So we'll take our fight over ObamaCare back to Congress, where it belongs.  Where, after we've made some changes to the Senate's membership in 2012, we'll repeal the damn thing before it does grievous harm.

For more information on Cuccinelli's fight go to http://www.vaag.com/PRESS_RELEASES/index.html

Out of the Dark Ages

This is interesting, if only because the underlying factors represent a time in Virginia's history that is long past - the days of segregation:
Attorney General Cuccinelli seeks pre-clearance approval of new General Assembly district lines under the Voting Rights Act of 1965

Richmond (May 10, 2011) – Attorney General Ken Cuccinelli today announced that he has filed a pre-clearance suit in the U.S. District Court for the District of Columbia, as permitted by the Voting Rights Act of 1965. He also submitted the new Virginia General Assembly district lines to the U.S. Department of Justice for approval, inviting them to moot the suit through prompt administrative approval.

“It is important that the new district lines be submitted and reviewed promptly, so this fall’s General Assembly elections will proceed as scheduled,” said Cuccinelli.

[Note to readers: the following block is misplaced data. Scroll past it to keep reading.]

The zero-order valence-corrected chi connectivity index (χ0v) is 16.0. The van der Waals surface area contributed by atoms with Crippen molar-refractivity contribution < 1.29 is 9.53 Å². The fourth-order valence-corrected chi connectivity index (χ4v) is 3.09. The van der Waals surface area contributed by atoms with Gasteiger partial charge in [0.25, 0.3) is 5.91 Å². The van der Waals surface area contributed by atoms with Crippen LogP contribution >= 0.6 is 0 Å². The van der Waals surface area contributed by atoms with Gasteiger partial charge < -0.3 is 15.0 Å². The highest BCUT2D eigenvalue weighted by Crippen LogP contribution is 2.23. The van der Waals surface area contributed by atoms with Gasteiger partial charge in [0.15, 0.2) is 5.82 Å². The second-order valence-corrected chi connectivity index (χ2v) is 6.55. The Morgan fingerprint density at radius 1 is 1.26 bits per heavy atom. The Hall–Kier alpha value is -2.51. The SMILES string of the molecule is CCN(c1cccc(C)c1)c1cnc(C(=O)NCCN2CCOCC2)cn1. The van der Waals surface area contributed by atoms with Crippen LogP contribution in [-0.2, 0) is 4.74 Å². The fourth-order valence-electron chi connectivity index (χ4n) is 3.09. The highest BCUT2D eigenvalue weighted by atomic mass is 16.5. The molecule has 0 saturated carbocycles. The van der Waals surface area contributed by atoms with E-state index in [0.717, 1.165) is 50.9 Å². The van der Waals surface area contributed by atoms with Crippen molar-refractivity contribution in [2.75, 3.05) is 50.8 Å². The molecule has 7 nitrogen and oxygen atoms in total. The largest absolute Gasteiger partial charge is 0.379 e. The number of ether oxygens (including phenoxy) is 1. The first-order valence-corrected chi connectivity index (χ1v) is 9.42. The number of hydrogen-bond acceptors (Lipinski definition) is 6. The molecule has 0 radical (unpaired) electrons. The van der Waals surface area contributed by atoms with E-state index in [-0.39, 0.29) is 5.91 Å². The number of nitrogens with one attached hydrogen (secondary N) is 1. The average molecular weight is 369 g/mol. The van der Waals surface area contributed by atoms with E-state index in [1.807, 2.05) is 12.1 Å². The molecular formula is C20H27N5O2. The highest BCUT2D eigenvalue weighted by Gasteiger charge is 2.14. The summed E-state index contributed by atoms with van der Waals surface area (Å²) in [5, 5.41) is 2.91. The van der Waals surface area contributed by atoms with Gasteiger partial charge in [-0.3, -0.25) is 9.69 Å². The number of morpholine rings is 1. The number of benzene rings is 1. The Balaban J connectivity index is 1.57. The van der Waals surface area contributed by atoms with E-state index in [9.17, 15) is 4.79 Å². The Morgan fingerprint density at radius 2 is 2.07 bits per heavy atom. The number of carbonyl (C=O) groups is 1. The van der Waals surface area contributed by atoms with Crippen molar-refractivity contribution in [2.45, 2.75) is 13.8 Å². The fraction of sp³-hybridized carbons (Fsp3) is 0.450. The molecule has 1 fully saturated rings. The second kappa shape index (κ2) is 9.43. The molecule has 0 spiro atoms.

Virginia is one of 16 states required to pre-clear changes in voting practices or procedures with the Justice Department.

Pursuant to Section Five of the Voting Rights Act, 42 U.S.C. Sec. 1973c, and its implementing regulations at 28 C.F.R. Sec. 51.28(g), Cuccinelli invites public comment on the pre-clearance submission. Public comment may be directed to the Office of the Attorney General, 900 East Main Street, Richmond, VA 23219, or to the U.S. Attorney General, U.S. Department of Justice, 950 Pennsylvania Avenue, NW, Washington, DC 20530-0001.